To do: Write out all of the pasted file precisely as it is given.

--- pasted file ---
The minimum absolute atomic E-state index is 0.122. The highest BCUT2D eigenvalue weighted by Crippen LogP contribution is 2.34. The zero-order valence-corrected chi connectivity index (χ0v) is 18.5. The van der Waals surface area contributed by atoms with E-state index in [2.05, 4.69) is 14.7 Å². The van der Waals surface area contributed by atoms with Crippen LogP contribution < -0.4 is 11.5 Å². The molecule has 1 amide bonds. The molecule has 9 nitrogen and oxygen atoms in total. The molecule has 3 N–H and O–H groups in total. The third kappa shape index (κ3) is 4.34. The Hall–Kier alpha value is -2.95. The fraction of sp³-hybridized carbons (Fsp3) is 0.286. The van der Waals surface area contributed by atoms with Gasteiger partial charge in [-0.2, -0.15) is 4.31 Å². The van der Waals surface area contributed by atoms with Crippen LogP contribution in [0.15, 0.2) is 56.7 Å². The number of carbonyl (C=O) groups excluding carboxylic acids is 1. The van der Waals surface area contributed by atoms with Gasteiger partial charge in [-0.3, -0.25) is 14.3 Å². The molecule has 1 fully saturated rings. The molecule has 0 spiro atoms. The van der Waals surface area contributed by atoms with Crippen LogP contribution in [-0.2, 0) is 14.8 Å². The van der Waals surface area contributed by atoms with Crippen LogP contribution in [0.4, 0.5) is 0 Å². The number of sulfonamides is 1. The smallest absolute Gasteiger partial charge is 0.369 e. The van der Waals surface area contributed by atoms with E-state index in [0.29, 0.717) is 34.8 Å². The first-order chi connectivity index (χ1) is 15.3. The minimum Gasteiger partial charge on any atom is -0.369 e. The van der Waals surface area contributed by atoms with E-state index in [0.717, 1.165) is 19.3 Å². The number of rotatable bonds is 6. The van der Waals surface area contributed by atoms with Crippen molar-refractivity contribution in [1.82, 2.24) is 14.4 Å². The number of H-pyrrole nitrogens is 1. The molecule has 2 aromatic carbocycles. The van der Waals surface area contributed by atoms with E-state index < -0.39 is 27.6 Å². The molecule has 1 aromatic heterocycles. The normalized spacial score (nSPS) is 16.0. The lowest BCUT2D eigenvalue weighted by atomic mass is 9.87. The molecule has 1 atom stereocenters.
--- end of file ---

The minimum absolute atomic E-state index is 0.122. The highest BCUT2D eigenvalue weighted by Crippen LogP contribution is 2.34. The zero-order valence-corrected chi connectivity index (χ0v) is 18.5. The van der Waals surface area contributed by atoms with E-state index in [2.05, 4.69) is 14.7 Å². The van der Waals surface area contributed by atoms with Crippen LogP contribution < -0.4 is 11.5 Å². The molecule has 1 amide bonds. The molecule has 9 nitrogen and oxygen atoms in total. The molecule has 3 N–H and O–H groups in total. The third kappa shape index (κ3) is 4.34. The Hall–Kier alpha value is -2.95. The fraction of sp³-hybridized carbons (Fsp3) is 0.286. The van der Waals surface area contributed by atoms with Gasteiger partial charge in [-0.2, -0.15) is 4.31 Å². The van der Waals surface area contributed by atoms with Crippen LogP contribution in [0.15, 0.2) is 56.7 Å². The number of carbonyl (C=O) groups excluding carboxylic acids is 1. The van der Waals surface area contributed by atoms with Gasteiger partial charge in [-0.3, -0.25) is 14.3 Å². The molecule has 1 fully saturated rings. The molecule has 0 spiro atoms. The van der Waals surface area contributed by atoms with Crippen LogP contribution in [-0.2, 0) is 14.8 Å². The van der Waals surface area contributed by atoms with Crippen LogP contribution in [0.4, 0.5) is 0 Å². The number of sulfonamides is 1. The smallest absolute Gasteiger partial charge is 0.369 e. The van der Waals surface area contributed by atoms with E-state index in [0.29, 0.717) is 34.8 Å². The first-order chi connectivity index (χ1) is 15.3. The minimum Gasteiger partial charge on any atom is -0.369 e. The van der Waals surface area contributed by atoms with E-state index in [0.717, 1.165) is 19.3 Å². The number of rotatable bonds is 6. The van der Waals surface area contributed by atoms with Crippen molar-refractivity contribution in [1.82, 2.24) is 14.4 Å². The number of H-pyrrole nitrogens is 1. The molecule has 2 aromatic carbocycles. The van der Waals surface area contributed by atoms with E-state index < -0.39 is 27.6 Å². The molecule has 1 aromatic heterocycles. The normalized spacial score (nSPS) is 16.0. The lowest BCUT2D eigenvalue weighted by atomic mass is 9.87. The molecule has 1 atom stereocenters.